The album opens with the short fast and punky sounding "What Would You Do?" a rather strong striking punk sound through out that goes to old skool punk sounds and a bizarre short length of it (83 seconds) means it's a little on the short side however it's a quick kick in the face of the listener who's attention the band get straight away.
One Said to The Other follows and keeps the speed and punk rocking sounds at the start before chilling out in the verses...then the chorus hits you again and the fast exciting punk hits you again. Lyrically it's quite exciting though obviously not the most intelligent it is however banging into your head in the way The Living End probably could be known for. Cheney's vocals as they always do sound amazing and angry yet smooth.
Who's Gonna Save us? Is third and the album keeps to the same form of powerful singing and music over slightly standard seeming lyrics, so far I'm not as big a fan of this album as of the follow up, though the music is similar the lyrics are a little bit disappointing. This track especially seems a little overly repetitive to be totally honest.
End of The World this is one of the greatest songs I've ever heard. The song that got me into the band really takes the album, up a gear or two from the opening chords right through the Cheney's delivery throughout the track, the lyrics and everything. This is exactly what pop punk should be about with clever lyrics telling a story and a chorus that has you hooked, it's not a wonder that the Tony Hawk game (THUG 2) used the track it bleeds punk class and is the sort of kick in the stomach the album maybe needed. Though saying that the album wasn't actually bad it just seemed to be lacking something and this track finds it and then some.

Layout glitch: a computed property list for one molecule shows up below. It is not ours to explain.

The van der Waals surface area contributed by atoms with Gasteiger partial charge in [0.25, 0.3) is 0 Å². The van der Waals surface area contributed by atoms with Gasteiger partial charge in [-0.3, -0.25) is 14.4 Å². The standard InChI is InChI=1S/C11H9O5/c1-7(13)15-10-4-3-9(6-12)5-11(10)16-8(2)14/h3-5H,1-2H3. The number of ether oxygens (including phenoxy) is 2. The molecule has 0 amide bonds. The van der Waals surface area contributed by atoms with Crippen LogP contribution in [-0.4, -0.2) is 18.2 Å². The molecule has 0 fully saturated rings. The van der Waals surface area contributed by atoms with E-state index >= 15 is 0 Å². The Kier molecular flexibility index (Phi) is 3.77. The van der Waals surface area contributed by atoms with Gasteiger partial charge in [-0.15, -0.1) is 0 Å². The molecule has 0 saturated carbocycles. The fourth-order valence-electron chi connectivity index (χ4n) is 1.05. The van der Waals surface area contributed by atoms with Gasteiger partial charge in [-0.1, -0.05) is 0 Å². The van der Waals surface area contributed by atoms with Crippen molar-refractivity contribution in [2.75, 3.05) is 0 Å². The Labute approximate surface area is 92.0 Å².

Jimmy had the impossible task of following up pop punk perfection and it tries hard to match it with clever lyrics a good rebellion style to the track and even an anthem like quality with strong guitars and Cheney as he always does delivering vocal perfection. The track lyrically seems to be about politicians lying, bribing and story's and the idea that Jimmy could make it to the top on honesty, though of course he was unable to do it.
Tabloid Magazine is obviously about the tabloids that seemed to lack the passion of real newspaper and are full of "useless information". The song seems to sum up the way they try to push certain people to the edge of breaking down and how people like reading them as they make people feeling better knowing about other folks problems. The song is catchy and toe tapping in the chorus and with one of the better lyrics so far into the album this could well be one of the songs that stands out after a few listens and could explain why it was released as a single in Australia (reaching #66 on the Triple J Hottest 100).